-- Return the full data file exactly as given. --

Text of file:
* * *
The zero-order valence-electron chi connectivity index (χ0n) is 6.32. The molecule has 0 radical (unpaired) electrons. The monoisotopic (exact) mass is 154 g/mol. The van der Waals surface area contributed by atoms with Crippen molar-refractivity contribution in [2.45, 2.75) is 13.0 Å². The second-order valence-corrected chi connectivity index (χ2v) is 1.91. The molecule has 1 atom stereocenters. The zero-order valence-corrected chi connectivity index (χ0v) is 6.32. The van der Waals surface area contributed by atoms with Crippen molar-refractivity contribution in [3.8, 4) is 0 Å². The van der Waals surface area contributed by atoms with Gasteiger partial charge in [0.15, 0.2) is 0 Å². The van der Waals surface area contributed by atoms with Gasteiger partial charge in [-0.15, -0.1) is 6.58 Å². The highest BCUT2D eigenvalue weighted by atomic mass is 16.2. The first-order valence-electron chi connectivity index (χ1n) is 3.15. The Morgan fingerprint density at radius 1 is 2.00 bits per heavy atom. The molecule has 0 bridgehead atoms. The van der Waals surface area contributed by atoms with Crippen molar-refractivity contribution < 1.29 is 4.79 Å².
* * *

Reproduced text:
The zero-order valence-electron chi connectivity index (χ0n) is 6.32. The molecule has 0 radical (unpaired) electrons. The monoisotopic (exact) mass is 154 g/mol. The van der Waals surface area contributed by atoms with Crippen molar-refractivity contribution in [2.45, 2.75) is 13.0 Å². The second-order valence-corrected chi connectivity index (χ2v) is 1.91. The molecule has 1 atom stereocenters. The zero-order valence-corrected chi connectivity index (χ0v) is 6.32. The van der Waals surface area contributed by atoms with Crippen molar-refractivity contribution in [3.8, 4) is 0 Å². The van der Waals surface area contributed by atoms with Gasteiger partial charge in [0.15, 0.2) is 0 Å². The van der Waals surface area contributed by atoms with Gasteiger partial charge in [-0.15, -0.1) is 6.58 Å². The highest BCUT2D eigenvalue weighted by atomic mass is 16.2. The first-order valence-electron chi connectivity index (χ1n) is 3.15. The Morgan fingerprint density at radius 1 is 2.00 bits per heavy atom. The molecule has 0 bridgehead atoms. The van der Waals surface area contributed by atoms with Crippen molar-refractivity contribution < 1.29 is 4.79 Å².